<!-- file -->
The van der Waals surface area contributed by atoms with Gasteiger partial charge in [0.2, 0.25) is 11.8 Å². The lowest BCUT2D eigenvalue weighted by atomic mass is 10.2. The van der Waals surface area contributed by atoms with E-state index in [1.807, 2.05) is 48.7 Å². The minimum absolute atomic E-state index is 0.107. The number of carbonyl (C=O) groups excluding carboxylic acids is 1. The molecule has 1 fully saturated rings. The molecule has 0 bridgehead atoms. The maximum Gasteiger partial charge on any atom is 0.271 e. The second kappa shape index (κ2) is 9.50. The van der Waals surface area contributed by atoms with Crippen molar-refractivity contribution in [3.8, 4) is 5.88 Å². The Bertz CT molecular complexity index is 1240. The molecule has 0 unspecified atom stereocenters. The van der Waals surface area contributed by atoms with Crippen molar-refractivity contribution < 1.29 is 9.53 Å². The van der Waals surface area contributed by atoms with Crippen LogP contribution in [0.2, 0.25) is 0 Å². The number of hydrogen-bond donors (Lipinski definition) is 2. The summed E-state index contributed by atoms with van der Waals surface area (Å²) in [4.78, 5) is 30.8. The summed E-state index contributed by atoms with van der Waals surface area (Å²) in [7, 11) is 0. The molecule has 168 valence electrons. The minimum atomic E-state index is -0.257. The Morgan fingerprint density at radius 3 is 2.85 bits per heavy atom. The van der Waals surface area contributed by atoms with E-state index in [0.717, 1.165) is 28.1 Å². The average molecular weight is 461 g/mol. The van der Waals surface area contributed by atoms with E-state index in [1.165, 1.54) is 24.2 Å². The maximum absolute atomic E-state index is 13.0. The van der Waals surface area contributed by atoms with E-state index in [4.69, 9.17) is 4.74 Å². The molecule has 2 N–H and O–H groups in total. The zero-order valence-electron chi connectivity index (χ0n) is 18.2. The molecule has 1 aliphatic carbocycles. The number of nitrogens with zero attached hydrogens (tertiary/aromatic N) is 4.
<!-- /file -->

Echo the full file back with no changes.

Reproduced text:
The van der Waals surface area contributed by atoms with Gasteiger partial charge in [0.2, 0.25) is 11.8 Å². The lowest BCUT2D eigenvalue weighted by atomic mass is 10.2. The van der Waals surface area contributed by atoms with E-state index in [1.807, 2.05) is 48.7 Å². The minimum absolute atomic E-state index is 0.107. The number of carbonyl (C=O) groups excluding carboxylic acids is 1. The molecule has 1 fully saturated rings. The molecule has 0 bridgehead atoms. The maximum Gasteiger partial charge on any atom is 0.271 e. The second kappa shape index (κ2) is 9.50. The van der Waals surface area contributed by atoms with Crippen molar-refractivity contribution in [3.8, 4) is 5.88 Å². The Bertz CT molecular complexity index is 1240. The molecule has 0 unspecified atom stereocenters. The van der Waals surface area contributed by atoms with Crippen molar-refractivity contribution < 1.29 is 9.53 Å². The van der Waals surface area contributed by atoms with Crippen LogP contribution in [0.2, 0.25) is 0 Å². The number of hydrogen-bond donors (Lipinski definition) is 2. The summed E-state index contributed by atoms with van der Waals surface area (Å²) in [4.78, 5) is 30.8. The summed E-state index contributed by atoms with van der Waals surface area (Å²) in [7, 11) is 0. The molecule has 168 valence electrons. The minimum atomic E-state index is -0.257. The Morgan fingerprint density at radius 3 is 2.85 bits per heavy atom. The van der Waals surface area contributed by atoms with E-state index in [0.717, 1.165) is 28.1 Å². The average molecular weight is 461 g/mol. The van der Waals surface area contributed by atoms with E-state index in [1.165, 1.54) is 24.2 Å². The maximum absolute atomic E-state index is 13.0. The van der Waals surface area contributed by atoms with E-state index in [4.69, 9.17) is 4.74 Å². The molecule has 2 N–H and O–H groups in total. The zero-order valence-electron chi connectivity index (χ0n) is 18.2. The molecule has 1 aliphatic carbocycles. The number of nitrogens with zero attached hydrogens (tertiary/aromatic N) is 4.